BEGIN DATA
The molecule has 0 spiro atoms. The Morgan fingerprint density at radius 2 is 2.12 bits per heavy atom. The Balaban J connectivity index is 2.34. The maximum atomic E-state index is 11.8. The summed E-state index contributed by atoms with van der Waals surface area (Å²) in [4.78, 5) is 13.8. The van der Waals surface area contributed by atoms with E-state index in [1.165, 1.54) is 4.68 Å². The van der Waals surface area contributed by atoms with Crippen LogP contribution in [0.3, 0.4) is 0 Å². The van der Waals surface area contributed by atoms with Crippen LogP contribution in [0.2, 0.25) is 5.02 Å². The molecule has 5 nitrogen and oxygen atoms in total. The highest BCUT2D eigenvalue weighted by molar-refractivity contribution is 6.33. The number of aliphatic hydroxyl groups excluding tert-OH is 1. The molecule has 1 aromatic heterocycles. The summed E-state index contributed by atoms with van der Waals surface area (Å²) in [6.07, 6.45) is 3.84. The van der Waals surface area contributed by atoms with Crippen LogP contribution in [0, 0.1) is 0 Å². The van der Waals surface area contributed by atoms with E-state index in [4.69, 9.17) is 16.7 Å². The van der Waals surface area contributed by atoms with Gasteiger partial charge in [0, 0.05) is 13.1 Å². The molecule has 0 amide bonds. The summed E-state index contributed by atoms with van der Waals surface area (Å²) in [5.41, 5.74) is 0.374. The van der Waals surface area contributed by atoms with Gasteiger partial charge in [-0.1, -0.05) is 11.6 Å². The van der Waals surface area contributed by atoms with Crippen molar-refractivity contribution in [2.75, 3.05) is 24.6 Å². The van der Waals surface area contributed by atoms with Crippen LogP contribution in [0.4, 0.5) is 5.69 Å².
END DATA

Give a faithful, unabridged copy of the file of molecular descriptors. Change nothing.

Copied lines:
The molecule has 0 spiro atoms. The Morgan fingerprint density at radius 2 is 2.12 bits per heavy atom. The Balaban J connectivity index is 2.34. The maximum atomic E-state index is 11.8. The summed E-state index contributed by atoms with van der Waals surface area (Å²) in [4.78, 5) is 13.8. The van der Waals surface area contributed by atoms with E-state index in [1.165, 1.54) is 4.68 Å². The van der Waals surface area contributed by atoms with Crippen LogP contribution in [0.3, 0.4) is 0 Å². The van der Waals surface area contributed by atoms with Crippen LogP contribution in [0.2, 0.25) is 5.02 Å². The molecule has 5 nitrogen and oxygen atoms in total. The highest BCUT2D eigenvalue weighted by molar-refractivity contribution is 6.33. The number of aliphatic hydroxyl groups excluding tert-OH is 1. The molecule has 1 aromatic heterocycles. The summed E-state index contributed by atoms with van der Waals surface area (Å²) in [6.07, 6.45) is 3.84. The van der Waals surface area contributed by atoms with Crippen LogP contribution in [0, 0.1) is 0 Å². The van der Waals surface area contributed by atoms with E-state index in [4.69, 9.17) is 16.7 Å². The van der Waals surface area contributed by atoms with Gasteiger partial charge in [0, 0.05) is 13.1 Å². The molecule has 0 amide bonds. The summed E-state index contributed by atoms with van der Waals surface area (Å²) in [5.41, 5.74) is 0.374. The van der Waals surface area contributed by atoms with Gasteiger partial charge in [-0.1, -0.05) is 11.6 Å². The van der Waals surface area contributed by atoms with Crippen molar-refractivity contribution in [2.75, 3.05) is 24.6 Å². The van der Waals surface area contributed by atoms with Crippen LogP contribution in [0.4, 0.5) is 5.69 Å².